St John the Baptist Mongewell  has to be one of my favourite churches and though a ruin the chancel has been kept and made into a chapel which is used a couple of times a year. It is now looked after by the Church Conservation Trust. The photo's were taken at different times of the year as you will see.
A little history from Wikipedia
" The church dates probably from the 12th century. It was remodelled in picturesque Gothick style for Rt. Rev. Shute Barrington late in the 18th century. Barrington was Bishop of Durham and the penultimate with highly exceptional great non-church powers namely by the position being one of Palatinate Prince-Bishop. When he died in 1826, he was buried in the family vault in the church. The church was restored under the direction of the architect Lewis Wyatt in 1880. It was designated a Grade II listed building on 9 February 1959 The church was declared redundant on 1 July 1981 and was vested in the Churches Conservation Trust on 31 July 1985. For access, the keyholder can be found nearby."
 This is an updated blog with photos I did not post originally

 At first you would not think anything was amiss with the church

Round the side you see the walls are missing but there are graves in the churchyard still.

Walk along a bit further and you see a small apes chapel off to the North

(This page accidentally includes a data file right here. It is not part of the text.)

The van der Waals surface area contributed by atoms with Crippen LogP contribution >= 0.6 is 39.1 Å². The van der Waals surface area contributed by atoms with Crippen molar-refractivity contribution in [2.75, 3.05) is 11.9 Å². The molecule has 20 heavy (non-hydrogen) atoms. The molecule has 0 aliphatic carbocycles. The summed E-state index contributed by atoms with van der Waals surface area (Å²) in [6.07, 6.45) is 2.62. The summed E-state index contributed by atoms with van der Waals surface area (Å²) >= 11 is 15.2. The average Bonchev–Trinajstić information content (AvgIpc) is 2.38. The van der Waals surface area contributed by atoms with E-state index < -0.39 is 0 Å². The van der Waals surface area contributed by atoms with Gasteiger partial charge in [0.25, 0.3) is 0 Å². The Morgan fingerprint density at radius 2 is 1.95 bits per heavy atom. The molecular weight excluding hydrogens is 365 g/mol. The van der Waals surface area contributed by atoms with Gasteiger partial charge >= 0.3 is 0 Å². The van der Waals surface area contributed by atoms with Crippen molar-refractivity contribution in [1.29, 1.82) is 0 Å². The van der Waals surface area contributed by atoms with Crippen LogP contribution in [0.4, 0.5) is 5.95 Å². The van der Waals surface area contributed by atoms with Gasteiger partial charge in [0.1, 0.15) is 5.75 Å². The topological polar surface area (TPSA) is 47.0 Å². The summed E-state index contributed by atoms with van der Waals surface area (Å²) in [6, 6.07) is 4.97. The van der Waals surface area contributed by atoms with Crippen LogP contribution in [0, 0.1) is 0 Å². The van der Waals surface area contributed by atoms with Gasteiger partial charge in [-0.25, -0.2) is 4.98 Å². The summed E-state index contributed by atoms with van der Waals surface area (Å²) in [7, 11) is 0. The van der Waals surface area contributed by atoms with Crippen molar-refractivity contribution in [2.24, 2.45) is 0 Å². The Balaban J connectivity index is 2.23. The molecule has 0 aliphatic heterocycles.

The entrance to the chapel is on the south side through the doorway you see on the right, ahead you can see the entrance to the chapel in the old Chancel

 Looking West from the Chapel door you see the belltower ahead, I might add it does still have a bell hanging in it. Over to the right is the entrance to the apse

Above this what you find in the apse, a tomb, left the old entrance door to it.

Right the Tomb which may have been used as an altar one time with old grave crosses on the top

 The West end looking to the tower

The tower still has a window casement and some glass still in place.

A locked door leads to where the bell used to be rung

The entrance in the South wall

By the chancel arch you can see these steps to a plinth I have no doubt that these are the remains of the pulpit with a stone capping from the church sat on top

 I went back another time to get more photos in early January and found the place still decorated from Christmas
The Altar was decked in Ivy
the whole place had a different feel to it

Looking up to the roof of the Apse

The stained glass window in the centre of the apse

There are a couple of memorial in the church, this one is the biggest showing a reclining figure
 Another are the busts of couple

The bible on the lectern looks as though it has seen better days
 The font on pillars is certainly Victorian

Outside you can see quite a few old headstones

The words on the head& footstones still readable

These two have a tomb over them as well

The churchyard is well sheltered with yew trees

On another occasion I visited the church when it had snowed and found a whole different look to the place

The family vaults near the North side covered in show

snow topped the walls

and covered the floor of the inside of the old nave

The Apse on the north side was full of snow

The ruins looked an felt very cold
 From the west end it looked stark
Later in spring the place had a warmer look about it
I intend to return again to get new photos at sometime
Till next time please stay safe